Such a study design doesn't confirm that the marker can predict who will benefit and who won't benefit from the drug, Mansfield conceded, though she added that because of the strength of the data for these two drugs the agency was pretty confident that the markers of interest would pick out responders from non-responders. "Marker-positive trials are okay," she said, warning that with this design, if the drug company picks the wrong marker then "you may be taking a risk that … your drug isn't going to be considered safe and effective."

Learning to Align Submissions

One of the major lessons that emerged from Xalkori's approval process was the advantage of the modular premarket approval submission for companion diagnostics. Because of the divergent development time frames for drugs and diagnostics, an oft-cited challenge for sponsors commercializing personalized medicine products is aligning the validation of the test with the pivotal trial for the drug.

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To account for this challenge, the FDA has been allowing developers of companion tests to submit parts of the submission package for the diagnostic while the development program for the drug is still ongoing. Noting that most companion diagnostics will require premarket approval, Mansfield said that this modular submission mechanism is the agency's "preferred process" when it comes to reviewing submission packages for assays used to discern which patients should receive a drug.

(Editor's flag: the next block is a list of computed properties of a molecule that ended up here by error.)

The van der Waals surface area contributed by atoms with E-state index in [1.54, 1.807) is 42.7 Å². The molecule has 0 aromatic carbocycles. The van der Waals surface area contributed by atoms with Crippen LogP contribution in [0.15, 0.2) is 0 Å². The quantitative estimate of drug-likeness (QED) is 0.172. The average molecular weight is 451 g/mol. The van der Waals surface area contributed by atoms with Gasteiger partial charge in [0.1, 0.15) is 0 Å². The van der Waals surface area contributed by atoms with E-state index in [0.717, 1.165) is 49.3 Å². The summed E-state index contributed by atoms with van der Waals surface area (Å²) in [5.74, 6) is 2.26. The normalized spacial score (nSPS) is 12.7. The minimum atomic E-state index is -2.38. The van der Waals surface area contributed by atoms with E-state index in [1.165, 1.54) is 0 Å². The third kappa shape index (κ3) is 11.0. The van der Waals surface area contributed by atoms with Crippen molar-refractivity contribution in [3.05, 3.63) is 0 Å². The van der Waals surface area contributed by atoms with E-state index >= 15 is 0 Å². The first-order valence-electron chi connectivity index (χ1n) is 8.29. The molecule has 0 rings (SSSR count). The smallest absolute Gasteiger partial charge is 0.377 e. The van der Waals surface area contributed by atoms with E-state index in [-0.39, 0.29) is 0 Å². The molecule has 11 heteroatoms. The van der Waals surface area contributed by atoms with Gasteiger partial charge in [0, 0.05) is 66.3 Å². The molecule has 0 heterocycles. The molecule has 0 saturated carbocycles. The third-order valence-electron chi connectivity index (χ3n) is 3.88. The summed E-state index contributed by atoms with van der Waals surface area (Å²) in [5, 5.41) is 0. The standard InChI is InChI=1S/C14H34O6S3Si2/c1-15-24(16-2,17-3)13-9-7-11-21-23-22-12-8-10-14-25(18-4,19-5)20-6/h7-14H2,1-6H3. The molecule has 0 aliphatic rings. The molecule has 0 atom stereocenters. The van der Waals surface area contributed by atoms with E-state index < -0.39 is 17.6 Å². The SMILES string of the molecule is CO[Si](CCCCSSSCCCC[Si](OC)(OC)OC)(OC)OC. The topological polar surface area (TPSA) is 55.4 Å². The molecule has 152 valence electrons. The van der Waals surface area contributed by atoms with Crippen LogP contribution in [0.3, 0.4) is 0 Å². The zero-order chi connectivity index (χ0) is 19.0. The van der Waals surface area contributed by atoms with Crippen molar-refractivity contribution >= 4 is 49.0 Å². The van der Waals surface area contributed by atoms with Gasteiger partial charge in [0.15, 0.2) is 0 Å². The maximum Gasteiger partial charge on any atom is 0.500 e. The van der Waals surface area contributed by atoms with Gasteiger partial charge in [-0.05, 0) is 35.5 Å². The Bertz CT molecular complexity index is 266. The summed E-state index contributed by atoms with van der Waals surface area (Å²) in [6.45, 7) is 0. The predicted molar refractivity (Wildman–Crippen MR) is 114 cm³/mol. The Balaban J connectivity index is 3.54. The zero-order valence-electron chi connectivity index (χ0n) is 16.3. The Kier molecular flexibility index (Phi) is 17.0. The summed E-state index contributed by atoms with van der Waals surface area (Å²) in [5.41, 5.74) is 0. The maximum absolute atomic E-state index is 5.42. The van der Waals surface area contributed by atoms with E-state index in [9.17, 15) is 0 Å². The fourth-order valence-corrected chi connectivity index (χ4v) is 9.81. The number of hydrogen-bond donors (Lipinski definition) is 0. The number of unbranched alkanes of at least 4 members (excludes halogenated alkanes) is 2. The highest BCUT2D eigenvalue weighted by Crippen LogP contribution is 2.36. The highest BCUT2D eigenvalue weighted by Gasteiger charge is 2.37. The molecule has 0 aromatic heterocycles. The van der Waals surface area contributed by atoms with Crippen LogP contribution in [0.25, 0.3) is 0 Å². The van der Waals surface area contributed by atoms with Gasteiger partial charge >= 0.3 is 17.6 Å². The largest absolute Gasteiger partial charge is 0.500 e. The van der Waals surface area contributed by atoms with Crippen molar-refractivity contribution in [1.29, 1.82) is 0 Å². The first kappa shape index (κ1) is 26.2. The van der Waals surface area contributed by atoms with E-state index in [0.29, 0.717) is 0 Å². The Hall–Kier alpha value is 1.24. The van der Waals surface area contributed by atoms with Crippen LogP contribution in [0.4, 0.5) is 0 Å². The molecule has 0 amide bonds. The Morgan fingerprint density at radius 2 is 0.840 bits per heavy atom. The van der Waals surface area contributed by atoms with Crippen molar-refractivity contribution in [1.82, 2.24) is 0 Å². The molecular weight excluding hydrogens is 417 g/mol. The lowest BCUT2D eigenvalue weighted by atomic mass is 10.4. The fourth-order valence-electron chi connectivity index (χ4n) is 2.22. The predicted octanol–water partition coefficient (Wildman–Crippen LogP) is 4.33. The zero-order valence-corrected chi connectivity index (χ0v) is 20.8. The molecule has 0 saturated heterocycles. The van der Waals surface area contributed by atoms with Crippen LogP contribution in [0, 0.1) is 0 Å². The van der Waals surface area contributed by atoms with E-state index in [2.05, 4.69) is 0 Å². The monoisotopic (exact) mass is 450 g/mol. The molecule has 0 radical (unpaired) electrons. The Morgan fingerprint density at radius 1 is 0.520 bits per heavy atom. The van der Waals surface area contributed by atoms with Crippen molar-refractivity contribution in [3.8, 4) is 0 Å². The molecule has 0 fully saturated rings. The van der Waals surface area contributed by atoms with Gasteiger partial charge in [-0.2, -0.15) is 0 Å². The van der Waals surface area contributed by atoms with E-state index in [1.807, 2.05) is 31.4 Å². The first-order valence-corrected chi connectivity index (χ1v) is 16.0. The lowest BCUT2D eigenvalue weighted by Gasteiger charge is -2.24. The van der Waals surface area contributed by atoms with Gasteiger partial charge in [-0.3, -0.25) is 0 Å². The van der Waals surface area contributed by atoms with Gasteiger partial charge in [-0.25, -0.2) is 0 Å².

"What it does is it allows you to submit different modules of the PMA over time," she explained. "The last one submitted is the clinical module that establishes the safety and effectiveness of the test, so that you get all the mess out of the way early. Then, when the [new drug application] comes in, we're ready to look at the clinical module [for the test]."

Pfizer and Abbott utilized this rolling submission process to harmonize the development and review of Xalkori and ALK mutation test. Pfizer had initially used laboratory-developed tests to gauge ALK mutations in patients, but then decided to work with Abbott Molecular to develop a diagnostic kit that was submitted to the FDA. Normally, in such a case the agency would require a bridging study to ensure that the diagnostic kit is not inferior to the earlier LDTs, but Pfizer and Abbott could forgo this requirement since Pfizer had enough patients for a new Phase II study to facilitate approval for the kit.